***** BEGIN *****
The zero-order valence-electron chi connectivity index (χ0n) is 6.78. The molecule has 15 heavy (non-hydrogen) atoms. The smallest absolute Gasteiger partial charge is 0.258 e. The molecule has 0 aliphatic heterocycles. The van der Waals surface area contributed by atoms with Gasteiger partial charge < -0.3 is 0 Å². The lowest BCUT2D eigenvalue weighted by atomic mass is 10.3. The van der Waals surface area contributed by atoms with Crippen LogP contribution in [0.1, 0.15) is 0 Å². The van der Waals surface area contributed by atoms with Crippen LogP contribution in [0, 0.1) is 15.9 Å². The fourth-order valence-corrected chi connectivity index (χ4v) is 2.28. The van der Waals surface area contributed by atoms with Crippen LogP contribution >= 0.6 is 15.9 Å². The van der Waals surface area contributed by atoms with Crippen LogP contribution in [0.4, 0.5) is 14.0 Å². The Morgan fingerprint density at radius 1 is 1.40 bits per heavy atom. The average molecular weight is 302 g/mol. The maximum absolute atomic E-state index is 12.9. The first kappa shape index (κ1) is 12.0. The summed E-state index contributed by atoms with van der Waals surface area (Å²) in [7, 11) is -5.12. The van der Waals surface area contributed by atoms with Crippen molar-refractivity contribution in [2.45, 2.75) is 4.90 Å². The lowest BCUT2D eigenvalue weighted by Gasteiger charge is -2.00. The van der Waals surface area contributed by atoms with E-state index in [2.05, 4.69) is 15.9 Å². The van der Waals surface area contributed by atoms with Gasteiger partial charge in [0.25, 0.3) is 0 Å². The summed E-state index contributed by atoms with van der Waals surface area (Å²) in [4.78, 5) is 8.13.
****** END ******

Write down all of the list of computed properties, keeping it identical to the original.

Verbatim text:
The zero-order valence-electron chi connectivity index (χ0n) is 6.78. The molecule has 15 heavy (non-hydrogen) atoms. The smallest absolute Gasteiger partial charge is 0.258 e. The molecule has 0 aliphatic heterocycles. The van der Waals surface area contributed by atoms with Gasteiger partial charge < -0.3 is 0 Å². The lowest BCUT2D eigenvalue weighted by atomic mass is 10.3. The van der Waals surface area contributed by atoms with Crippen LogP contribution in [0.1, 0.15) is 0 Å². The van der Waals surface area contributed by atoms with Crippen LogP contribution in [0, 0.1) is 15.9 Å². The fourth-order valence-corrected chi connectivity index (χ4v) is 2.28. The van der Waals surface area contributed by atoms with Crippen LogP contribution >= 0.6 is 15.9 Å². The van der Waals surface area contributed by atoms with Crippen LogP contribution in [0.4, 0.5) is 14.0 Å². The Morgan fingerprint density at radius 1 is 1.40 bits per heavy atom. The average molecular weight is 302 g/mol. The maximum absolute atomic E-state index is 12.9. The first kappa shape index (κ1) is 12.0. The summed E-state index contributed by atoms with van der Waals surface area (Å²) in [7, 11) is -5.12. The van der Waals surface area contributed by atoms with Crippen molar-refractivity contribution in [2.45, 2.75) is 4.90 Å². The lowest BCUT2D eigenvalue weighted by Gasteiger charge is -2.00. The van der Waals surface area contributed by atoms with E-state index in [2.05, 4.69) is 15.9 Å². The van der Waals surface area contributed by atoms with Gasteiger partial charge in [0.25, 0.3) is 0 Å². The summed E-state index contributed by atoms with van der Waals surface area (Å²) in [4.78, 5) is 8.13.